Summary: The Language Instinct, by Steven Pinker

To Notice and to Learn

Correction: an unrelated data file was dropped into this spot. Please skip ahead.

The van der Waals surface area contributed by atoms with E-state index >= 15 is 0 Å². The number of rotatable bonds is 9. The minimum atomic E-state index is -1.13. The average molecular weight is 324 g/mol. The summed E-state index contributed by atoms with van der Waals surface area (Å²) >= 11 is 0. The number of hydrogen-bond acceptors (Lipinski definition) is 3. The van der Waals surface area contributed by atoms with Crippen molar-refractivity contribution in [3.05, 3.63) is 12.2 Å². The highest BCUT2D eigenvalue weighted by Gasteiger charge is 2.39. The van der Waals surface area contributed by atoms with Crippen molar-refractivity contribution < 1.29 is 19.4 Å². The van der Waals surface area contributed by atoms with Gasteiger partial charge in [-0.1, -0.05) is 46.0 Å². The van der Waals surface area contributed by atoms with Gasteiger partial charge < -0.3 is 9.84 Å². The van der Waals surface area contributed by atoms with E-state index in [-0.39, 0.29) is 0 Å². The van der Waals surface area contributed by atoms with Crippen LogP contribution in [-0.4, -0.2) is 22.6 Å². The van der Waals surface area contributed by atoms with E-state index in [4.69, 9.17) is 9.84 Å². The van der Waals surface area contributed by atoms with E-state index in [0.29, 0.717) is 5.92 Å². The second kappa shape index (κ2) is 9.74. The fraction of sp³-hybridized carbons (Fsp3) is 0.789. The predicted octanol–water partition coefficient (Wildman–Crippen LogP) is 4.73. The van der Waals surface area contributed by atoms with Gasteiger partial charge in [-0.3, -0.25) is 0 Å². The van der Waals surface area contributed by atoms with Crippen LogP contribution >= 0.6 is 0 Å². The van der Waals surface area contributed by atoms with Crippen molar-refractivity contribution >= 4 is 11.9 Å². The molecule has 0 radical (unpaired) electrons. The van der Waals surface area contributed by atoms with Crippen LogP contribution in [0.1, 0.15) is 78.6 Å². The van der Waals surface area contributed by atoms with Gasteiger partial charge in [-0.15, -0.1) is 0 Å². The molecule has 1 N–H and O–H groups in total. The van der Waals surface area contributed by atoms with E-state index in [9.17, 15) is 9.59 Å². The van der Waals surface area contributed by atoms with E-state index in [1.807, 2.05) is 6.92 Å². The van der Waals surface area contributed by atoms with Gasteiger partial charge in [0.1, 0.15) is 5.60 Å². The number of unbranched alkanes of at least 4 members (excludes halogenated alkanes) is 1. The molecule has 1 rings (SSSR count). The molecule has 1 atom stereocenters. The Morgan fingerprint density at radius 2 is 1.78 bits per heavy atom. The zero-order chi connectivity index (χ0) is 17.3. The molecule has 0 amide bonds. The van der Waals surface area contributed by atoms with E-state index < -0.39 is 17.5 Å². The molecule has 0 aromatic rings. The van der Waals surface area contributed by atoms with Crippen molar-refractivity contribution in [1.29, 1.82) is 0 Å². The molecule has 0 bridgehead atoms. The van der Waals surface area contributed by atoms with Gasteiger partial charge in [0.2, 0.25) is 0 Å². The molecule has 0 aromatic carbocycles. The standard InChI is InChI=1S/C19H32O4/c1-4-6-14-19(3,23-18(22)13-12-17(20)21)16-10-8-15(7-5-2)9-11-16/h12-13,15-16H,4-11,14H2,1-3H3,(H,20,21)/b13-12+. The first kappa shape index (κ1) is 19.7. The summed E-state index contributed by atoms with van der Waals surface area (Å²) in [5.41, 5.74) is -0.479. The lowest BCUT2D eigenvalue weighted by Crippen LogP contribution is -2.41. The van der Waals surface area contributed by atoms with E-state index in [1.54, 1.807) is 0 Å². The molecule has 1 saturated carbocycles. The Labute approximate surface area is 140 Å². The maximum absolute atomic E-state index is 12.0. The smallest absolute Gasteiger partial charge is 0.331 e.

There has been a revolution in the field of linguistics over the past 50 years, initiated by the work of Noam Chomsky.  Prior to him, social scientists thought, consistent with the dominant Behaviorist perspective of the day (and also with common sense), that children picked up language from those around them through simple exposure, imitation, and reinforcement.  Chomsky was the first to question this, and raised as counter-evidence the rather obvious observation that as children start using language they often utter things that they almost certainly did not hear, such as “I eated the spaghetti yesterday” and “Why are you joking me so much?”  It thus appeared that they were attempting to apply rules rather than imitating what they heard.  This insight has led to a re-conceptualization of the field of linguistics and there has been an explosion of research on how grammatical rules are…

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